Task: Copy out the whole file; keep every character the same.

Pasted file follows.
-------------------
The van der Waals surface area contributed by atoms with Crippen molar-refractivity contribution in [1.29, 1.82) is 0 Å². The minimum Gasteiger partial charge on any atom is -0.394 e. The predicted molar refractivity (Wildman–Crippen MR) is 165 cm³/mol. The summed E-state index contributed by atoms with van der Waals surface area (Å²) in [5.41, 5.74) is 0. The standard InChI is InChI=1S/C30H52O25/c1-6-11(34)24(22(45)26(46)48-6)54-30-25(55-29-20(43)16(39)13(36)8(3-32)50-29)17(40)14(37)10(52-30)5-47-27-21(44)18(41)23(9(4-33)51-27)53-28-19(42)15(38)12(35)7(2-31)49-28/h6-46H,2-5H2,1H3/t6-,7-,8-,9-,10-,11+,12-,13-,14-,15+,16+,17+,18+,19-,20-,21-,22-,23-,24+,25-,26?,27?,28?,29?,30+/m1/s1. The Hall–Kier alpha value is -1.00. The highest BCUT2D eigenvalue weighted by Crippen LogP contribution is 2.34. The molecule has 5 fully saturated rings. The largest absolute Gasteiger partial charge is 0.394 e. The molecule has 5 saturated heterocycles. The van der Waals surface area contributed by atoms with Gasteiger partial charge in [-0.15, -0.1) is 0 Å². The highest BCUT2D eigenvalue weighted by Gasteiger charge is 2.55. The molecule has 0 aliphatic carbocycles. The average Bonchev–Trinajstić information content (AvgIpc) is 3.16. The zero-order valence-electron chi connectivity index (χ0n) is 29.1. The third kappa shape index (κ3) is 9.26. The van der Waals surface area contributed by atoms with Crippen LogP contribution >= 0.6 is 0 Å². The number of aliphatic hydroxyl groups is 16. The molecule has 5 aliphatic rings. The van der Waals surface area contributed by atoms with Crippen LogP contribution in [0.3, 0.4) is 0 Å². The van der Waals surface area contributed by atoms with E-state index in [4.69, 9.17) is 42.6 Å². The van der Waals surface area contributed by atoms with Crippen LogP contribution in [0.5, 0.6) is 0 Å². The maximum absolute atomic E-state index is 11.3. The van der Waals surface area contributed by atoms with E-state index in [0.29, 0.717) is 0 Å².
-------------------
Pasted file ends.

The van der Waals surface area contributed by atoms with Crippen molar-refractivity contribution in [1.29, 1.82) is 0 Å². The minimum Gasteiger partial charge on any atom is -0.394 e. The predicted molar refractivity (Wildman–Crippen MR) is 165 cm³/mol. The summed E-state index contributed by atoms with van der Waals surface area (Å²) in [5.41, 5.74) is 0. The standard InChI is InChI=1S/C30H52O25/c1-6-11(34)24(22(45)26(46)48-6)54-30-25(55-29-20(43)16(39)13(36)8(3-32)50-29)17(40)14(37)10(52-30)5-47-27-21(44)18(41)23(9(4-33)51-27)53-28-19(42)15(38)12(35)7(2-31)49-28/h6-46H,2-5H2,1H3/t6-,7-,8-,9-,10-,11+,12-,13-,14-,15+,16+,17+,18+,19-,20-,21-,22-,23-,24+,25-,26?,27?,28?,29?,30+/m1/s1. The Hall–Kier alpha value is -1.00. The highest BCUT2D eigenvalue weighted by Crippen LogP contribution is 2.34. The molecule has 5 fully saturated rings. The largest absolute Gasteiger partial charge is 0.394 e. The molecule has 5 saturated heterocycles. The van der Waals surface area contributed by atoms with Gasteiger partial charge in [-0.15, -0.1) is 0 Å². The highest BCUT2D eigenvalue weighted by Gasteiger charge is 2.55. The molecule has 0 aliphatic carbocycles. The average Bonchev–Trinajstić information content (AvgIpc) is 3.16. The zero-order valence-electron chi connectivity index (χ0n) is 29.1. The third kappa shape index (κ3) is 9.26. The van der Waals surface area contributed by atoms with Crippen LogP contribution >= 0.6 is 0 Å². The number of aliphatic hydroxyl groups is 16. The molecule has 5 aliphatic rings. The van der Waals surface area contributed by atoms with Crippen LogP contribution in [0.3, 0.4) is 0 Å². The van der Waals surface area contributed by atoms with E-state index in [4.69, 9.17) is 42.6 Å². The van der Waals surface area contributed by atoms with Crippen LogP contribution in [0.5, 0.6) is 0 Å². The maximum absolute atomic E-state index is 11.3. The van der Waals surface area contributed by atoms with E-state index in [0.29, 0.717) is 0 Å².